The college I attend only offers LF in the Spring. I need another class as prerequisite to take the LF class, so I'm looking at Spring 2011.

As far as workshops go -- there are none nearby. The only offering in California I'm aware of is $900+ otherwise I'm looking at traveling to New Mexico, Arizona or Colorado.
 
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lilmsmaggie

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BTW - those workshops are offered by Kim Weston and John Sexton.
 

polyglot

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While LF is where it's at for perspective correction, if you're scared off by the price of a shifting lens for RZ (~$800) then LF is not for you. While the cameras are cheap, the per-shot costs are much, much higher and there's a fair amount of learning to do. I would recommend using an MF camera for a little while and seeing if it suits you and/or makes a good replacement for what you're using 35mm for now. If you have it only a few months and shop carefully, you will lose nothing in depreciation.

For reference, I paid $160 for RZ+back+WLF and $220 for 110/2.8 on eBay, $72 for a second back and $130 for 180/4.5 from KEH. So about $750 with shipping and I have 2 backs and 2 lenses. I bought and sold a 50/4.5 W (didn't like corner quality) for no loss over a 3mo period. I think that's a pretty normal price for 2009, so if you're looking at $1k for a basic kit, that's too much unless maybe it's minty and really you don't need minty. While RBs are cheaper, RZs are lighter (still bulky) and have an electronic shutter that will never drift - worth the small premium. RZ-II really only gives you half-stops on shutter speed, which you don't need because you can select anything on the aperture for perfect exposure. The IID being digital-compatible is pointless as 35mm DSLRs have far overtaken what the only available mamiya d-back can do.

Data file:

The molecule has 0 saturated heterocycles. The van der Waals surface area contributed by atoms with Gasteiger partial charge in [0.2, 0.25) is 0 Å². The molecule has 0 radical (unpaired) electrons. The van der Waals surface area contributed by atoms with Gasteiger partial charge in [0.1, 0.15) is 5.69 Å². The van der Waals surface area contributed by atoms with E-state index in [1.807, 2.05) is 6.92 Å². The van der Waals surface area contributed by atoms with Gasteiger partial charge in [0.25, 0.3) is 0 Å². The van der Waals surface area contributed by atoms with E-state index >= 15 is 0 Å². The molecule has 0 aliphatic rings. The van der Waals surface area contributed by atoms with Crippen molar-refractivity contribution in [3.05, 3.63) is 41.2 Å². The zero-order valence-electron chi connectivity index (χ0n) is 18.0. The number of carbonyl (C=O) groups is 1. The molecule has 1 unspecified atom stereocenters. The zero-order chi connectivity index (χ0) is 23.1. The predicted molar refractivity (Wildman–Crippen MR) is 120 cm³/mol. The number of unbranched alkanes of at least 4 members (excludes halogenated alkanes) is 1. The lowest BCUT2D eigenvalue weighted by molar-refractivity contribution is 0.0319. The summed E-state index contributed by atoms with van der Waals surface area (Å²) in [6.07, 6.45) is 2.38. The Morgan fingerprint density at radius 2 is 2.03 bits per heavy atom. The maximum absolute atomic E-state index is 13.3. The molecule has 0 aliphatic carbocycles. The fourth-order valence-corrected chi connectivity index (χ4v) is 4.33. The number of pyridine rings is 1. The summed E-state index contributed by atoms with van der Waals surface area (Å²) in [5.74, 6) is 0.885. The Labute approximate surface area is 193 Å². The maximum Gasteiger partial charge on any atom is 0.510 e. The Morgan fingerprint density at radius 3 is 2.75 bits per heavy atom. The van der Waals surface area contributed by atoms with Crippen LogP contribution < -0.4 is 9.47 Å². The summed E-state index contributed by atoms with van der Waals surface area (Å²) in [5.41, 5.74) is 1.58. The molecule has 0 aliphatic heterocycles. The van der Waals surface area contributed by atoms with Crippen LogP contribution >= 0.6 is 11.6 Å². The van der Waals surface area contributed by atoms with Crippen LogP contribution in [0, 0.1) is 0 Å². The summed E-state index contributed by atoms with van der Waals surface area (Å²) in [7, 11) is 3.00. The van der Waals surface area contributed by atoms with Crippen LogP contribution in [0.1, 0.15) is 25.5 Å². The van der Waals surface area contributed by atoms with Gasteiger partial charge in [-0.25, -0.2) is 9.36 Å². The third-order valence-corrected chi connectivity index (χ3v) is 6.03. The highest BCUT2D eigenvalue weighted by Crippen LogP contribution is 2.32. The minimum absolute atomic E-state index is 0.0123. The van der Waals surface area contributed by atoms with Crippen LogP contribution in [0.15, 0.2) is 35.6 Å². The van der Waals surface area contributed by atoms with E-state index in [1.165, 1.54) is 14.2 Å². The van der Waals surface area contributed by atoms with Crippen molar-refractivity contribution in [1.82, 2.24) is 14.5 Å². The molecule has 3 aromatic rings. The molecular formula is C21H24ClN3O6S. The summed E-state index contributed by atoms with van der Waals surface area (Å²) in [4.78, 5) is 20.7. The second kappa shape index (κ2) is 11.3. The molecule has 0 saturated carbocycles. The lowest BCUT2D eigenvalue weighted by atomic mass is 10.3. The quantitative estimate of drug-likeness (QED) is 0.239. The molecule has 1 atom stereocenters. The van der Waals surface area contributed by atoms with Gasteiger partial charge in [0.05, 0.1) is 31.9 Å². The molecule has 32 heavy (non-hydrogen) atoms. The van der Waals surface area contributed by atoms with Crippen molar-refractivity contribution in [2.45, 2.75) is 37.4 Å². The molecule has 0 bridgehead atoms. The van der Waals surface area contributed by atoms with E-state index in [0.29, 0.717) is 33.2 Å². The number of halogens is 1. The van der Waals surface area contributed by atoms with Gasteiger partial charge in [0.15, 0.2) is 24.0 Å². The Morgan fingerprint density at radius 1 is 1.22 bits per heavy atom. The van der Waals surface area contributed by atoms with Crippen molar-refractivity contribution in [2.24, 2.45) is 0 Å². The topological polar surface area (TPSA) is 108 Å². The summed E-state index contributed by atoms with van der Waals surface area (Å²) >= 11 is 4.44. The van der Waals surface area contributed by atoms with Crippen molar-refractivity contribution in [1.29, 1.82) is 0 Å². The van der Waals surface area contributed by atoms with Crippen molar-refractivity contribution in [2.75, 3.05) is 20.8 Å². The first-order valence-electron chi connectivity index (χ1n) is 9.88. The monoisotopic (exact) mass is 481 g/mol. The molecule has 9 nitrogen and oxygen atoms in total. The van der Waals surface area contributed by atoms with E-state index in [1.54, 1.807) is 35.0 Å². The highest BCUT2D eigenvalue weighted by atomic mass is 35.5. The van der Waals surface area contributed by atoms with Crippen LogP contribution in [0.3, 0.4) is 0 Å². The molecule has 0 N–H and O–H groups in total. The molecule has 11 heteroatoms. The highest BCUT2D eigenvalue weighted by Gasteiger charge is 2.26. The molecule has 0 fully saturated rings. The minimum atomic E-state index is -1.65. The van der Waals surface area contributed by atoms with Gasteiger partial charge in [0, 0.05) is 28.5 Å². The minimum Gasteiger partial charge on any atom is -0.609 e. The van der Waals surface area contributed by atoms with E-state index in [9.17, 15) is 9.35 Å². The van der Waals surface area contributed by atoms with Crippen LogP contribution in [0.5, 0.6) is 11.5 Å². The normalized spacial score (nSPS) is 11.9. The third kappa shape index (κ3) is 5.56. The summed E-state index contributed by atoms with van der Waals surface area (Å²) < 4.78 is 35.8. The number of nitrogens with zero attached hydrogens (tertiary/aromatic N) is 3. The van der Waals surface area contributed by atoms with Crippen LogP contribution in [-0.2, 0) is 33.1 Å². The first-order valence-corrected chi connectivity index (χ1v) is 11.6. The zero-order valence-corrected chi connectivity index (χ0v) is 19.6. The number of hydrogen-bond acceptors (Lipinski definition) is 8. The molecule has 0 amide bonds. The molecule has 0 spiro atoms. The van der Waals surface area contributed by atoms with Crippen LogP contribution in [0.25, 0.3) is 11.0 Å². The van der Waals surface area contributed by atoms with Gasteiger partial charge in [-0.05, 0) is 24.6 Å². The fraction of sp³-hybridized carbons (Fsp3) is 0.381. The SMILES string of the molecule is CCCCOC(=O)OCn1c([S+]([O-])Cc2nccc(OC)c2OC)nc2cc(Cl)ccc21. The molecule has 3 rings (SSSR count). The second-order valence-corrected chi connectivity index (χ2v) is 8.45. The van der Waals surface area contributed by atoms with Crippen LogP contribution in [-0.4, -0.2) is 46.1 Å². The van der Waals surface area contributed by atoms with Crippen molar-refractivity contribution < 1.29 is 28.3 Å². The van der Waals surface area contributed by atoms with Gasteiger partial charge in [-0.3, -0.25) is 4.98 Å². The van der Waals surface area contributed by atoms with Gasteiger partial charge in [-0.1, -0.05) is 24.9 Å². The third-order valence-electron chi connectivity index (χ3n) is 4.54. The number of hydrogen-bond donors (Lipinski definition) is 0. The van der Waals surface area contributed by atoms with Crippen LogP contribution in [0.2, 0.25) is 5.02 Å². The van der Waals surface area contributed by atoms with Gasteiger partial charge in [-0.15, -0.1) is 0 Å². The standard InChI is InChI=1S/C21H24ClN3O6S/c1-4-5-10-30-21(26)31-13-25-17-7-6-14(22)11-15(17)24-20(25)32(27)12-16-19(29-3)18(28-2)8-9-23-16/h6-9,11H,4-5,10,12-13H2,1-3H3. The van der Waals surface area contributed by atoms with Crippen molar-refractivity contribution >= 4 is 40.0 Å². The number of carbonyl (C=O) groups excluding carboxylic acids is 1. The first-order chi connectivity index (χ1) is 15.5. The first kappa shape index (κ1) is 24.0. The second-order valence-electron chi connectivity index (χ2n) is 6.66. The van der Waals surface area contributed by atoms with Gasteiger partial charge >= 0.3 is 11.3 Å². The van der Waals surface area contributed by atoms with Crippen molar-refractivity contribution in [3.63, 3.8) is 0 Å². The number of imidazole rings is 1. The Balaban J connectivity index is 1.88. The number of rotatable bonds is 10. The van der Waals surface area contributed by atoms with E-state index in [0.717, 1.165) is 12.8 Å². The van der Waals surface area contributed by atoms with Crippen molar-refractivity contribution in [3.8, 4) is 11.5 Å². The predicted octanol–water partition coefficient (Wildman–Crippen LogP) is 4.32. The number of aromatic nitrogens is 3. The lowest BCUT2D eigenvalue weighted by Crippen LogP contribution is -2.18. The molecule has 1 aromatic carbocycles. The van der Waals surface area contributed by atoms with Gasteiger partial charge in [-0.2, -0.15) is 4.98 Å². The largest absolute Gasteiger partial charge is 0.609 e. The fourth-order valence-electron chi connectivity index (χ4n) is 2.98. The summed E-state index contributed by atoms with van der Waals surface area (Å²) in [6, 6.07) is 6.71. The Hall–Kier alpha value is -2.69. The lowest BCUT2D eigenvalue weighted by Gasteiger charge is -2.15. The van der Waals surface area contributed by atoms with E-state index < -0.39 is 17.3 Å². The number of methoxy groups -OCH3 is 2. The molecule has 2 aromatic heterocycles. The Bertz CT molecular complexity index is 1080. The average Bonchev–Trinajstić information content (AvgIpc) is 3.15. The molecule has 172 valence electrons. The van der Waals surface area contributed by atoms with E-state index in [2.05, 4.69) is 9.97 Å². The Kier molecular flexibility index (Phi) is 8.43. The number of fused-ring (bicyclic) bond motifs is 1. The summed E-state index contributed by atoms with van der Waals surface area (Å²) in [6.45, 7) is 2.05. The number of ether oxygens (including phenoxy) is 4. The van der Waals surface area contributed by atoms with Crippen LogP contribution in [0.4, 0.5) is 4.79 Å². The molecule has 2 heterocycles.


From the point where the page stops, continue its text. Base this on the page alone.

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lilmsmaggie

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so if you're looking at $1k for a basic kit, that's too much unless maybe it's minty and really you don't need minty.

polyglot,

Yeah, I been looking at minty stuff.

At this point I don't even feel like I know enough about MF to even pose any more questions :sad: but thanks for your input anyway. I received the latest marketplace brochure from KEH in the mail today.

Think I'll just sit back and browse throught it.
 

markbarendt

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Polyglot, you really are right about the per shot cost, but the reality is that the shot count with LF is much lower. Probably a wash in real dollars.

The LF gear can be had cheap too. I paid $100 for my calumet 4x5 with the 150mm lens, 7 holders, case, cable releases, polarizer, dark cloth, changing bag... That leaves me with $650 for film compared to your scenario.

Also LF isn't all that tough, it will take pictures just fine without adding movements and an RB in mirror up mode is just as complicated to operate, the LF just doesn't have the safeties.